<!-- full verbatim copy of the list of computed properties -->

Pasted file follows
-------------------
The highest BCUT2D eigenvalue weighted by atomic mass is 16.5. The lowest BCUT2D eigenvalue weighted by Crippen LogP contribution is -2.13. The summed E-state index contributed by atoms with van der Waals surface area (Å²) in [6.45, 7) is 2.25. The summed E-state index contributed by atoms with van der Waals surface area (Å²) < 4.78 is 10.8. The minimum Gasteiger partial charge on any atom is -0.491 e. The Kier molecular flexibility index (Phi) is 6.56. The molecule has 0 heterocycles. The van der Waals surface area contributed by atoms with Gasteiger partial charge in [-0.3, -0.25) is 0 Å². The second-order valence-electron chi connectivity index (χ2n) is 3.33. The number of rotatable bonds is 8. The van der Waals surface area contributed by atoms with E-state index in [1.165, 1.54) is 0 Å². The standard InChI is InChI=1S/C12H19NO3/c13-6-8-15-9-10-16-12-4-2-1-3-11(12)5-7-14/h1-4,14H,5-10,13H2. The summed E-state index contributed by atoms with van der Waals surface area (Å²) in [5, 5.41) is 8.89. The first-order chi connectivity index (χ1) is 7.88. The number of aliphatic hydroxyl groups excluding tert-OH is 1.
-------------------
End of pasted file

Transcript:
The highest BCUT2D eigenvalue weighted by atomic mass is 16.5. The lowest BCUT2D eigenvalue weighted by Crippen LogP contribution is -2.13. The summed E-state index contributed by atoms with van der Waals surface area (Å²) in [6.45, 7) is 2.25. The summed E-state index contributed by atoms with van der Waals surface area (Å²) < 4.78 is 10.8. The minimum Gasteiger partial charge on any atom is -0.491 e. The Kier molecular flexibility index (Phi) is 6.56. The molecule has 0 heterocycles. The van der Waals surface area contributed by atoms with Gasteiger partial charge in [-0.3, -0.25) is 0 Å². The second-order valence-electron chi connectivity index (χ2n) is 3.33. The number of rotatable bonds is 8. The van der Waals surface area contributed by atoms with E-state index in [1.165, 1.54) is 0 Å². The standard InChI is InChI=1S/C12H19NO3/c13-6-8-15-9-10-16-12-4-2-1-3-11(12)5-7-14/h1-4,14H,5-10,13H2. The summed E-state index contributed by atoms with van der Waals surface area (Å²) in [5, 5.41) is 8.89. The first-order chi connectivity index (χ1) is 7.88. The number of aliphatic hydroxyl groups excluding tert-OH is 1.